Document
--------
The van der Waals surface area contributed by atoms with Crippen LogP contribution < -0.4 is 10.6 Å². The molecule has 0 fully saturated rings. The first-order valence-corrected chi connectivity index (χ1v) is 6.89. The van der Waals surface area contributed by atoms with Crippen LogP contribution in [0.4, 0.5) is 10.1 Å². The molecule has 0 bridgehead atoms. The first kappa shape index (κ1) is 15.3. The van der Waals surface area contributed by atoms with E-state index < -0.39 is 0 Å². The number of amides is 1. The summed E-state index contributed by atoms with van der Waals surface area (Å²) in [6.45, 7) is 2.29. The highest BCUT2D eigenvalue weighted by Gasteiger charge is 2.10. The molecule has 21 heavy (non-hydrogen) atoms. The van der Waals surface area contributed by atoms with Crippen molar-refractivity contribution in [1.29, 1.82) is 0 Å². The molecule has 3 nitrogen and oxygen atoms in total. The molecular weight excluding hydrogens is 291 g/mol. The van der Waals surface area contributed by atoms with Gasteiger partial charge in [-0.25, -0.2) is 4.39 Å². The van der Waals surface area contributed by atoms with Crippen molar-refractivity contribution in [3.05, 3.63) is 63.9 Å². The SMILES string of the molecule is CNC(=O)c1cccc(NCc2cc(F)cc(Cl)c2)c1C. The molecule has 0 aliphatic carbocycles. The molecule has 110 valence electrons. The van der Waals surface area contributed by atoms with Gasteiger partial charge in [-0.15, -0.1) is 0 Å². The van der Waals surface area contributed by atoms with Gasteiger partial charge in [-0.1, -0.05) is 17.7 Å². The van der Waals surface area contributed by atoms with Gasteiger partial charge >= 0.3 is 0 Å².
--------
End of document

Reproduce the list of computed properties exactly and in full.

The van der Waals surface area contributed by atoms with Crippen LogP contribution < -0.4 is 10.6 Å². The molecule has 0 fully saturated rings. The first-order valence-corrected chi connectivity index (χ1v) is 6.89. The van der Waals surface area contributed by atoms with Crippen LogP contribution in [0.4, 0.5) is 10.1 Å². The molecule has 0 bridgehead atoms. The first kappa shape index (κ1) is 15.3. The van der Waals surface area contributed by atoms with E-state index < -0.39 is 0 Å². The number of amides is 1. The summed E-state index contributed by atoms with van der Waals surface area (Å²) in [6.45, 7) is 2.29. The highest BCUT2D eigenvalue weighted by Gasteiger charge is 2.10. The molecule has 21 heavy (non-hydrogen) atoms. The van der Waals surface area contributed by atoms with Crippen molar-refractivity contribution in [1.29, 1.82) is 0 Å². The molecule has 3 nitrogen and oxygen atoms in total. The molecular weight excluding hydrogens is 291 g/mol. The van der Waals surface area contributed by atoms with Gasteiger partial charge in [-0.25, -0.2) is 4.39 Å². The van der Waals surface area contributed by atoms with Crippen molar-refractivity contribution in [3.05, 3.63) is 63.9 Å². The SMILES string of the molecule is CNC(=O)c1cccc(NCc2cc(F)cc(Cl)c2)c1C. The molecule has 0 aliphatic carbocycles. The molecule has 110 valence electrons. The van der Waals surface area contributed by atoms with Gasteiger partial charge in [-0.15, -0.1) is 0 Å². The van der Waals surface area contributed by atoms with Gasteiger partial charge in [-0.1, -0.05) is 17.7 Å². The van der Waals surface area contributed by atoms with Gasteiger partial charge >= 0.3 is 0 Å².